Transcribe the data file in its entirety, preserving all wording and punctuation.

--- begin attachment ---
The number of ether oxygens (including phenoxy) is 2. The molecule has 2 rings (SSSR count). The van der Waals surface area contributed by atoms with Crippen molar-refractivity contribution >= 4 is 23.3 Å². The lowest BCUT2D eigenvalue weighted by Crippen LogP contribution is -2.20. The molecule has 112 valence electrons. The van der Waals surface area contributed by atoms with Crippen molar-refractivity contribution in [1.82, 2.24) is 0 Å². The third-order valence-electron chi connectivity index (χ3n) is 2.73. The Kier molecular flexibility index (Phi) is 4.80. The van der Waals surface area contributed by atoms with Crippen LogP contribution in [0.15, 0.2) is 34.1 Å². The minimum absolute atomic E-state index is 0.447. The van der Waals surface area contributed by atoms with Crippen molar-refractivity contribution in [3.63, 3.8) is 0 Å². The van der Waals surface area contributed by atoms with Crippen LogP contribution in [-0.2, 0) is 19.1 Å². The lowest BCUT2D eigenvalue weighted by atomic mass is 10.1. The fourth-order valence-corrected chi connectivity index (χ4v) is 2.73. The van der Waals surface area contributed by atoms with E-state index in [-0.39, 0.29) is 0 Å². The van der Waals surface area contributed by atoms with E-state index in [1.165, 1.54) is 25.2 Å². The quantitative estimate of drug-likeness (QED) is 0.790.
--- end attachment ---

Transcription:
The number of ether oxygens (including phenoxy) is 2. The molecule has 2 rings (SSSR count). The van der Waals surface area contributed by atoms with Crippen molar-refractivity contribution >= 4 is 23.3 Å². The lowest BCUT2D eigenvalue weighted by Crippen LogP contribution is -2.20. The molecule has 112 valence electrons. The van der Waals surface area contributed by atoms with Crippen molar-refractivity contribution in [1.82, 2.24) is 0 Å². The third-order valence-electron chi connectivity index (χ3n) is 2.73. The Kier molecular flexibility index (Phi) is 4.80. The van der Waals surface area contributed by atoms with Crippen LogP contribution in [0.15, 0.2) is 34.1 Å². The minimum absolute atomic E-state index is 0.447. The van der Waals surface area contributed by atoms with Crippen molar-refractivity contribution in [3.63, 3.8) is 0 Å². The van der Waals surface area contributed by atoms with Crippen LogP contribution in [-0.2, 0) is 19.1 Å². The lowest BCUT2D eigenvalue weighted by atomic mass is 10.1. The fourth-order valence-corrected chi connectivity index (χ4v) is 2.73. The van der Waals surface area contributed by atoms with E-state index in [-0.39, 0.29) is 0 Å². The van der Waals surface area contributed by atoms with E-state index in [1.165, 1.54) is 25.2 Å². The quantitative estimate of drug-likeness (QED) is 0.790.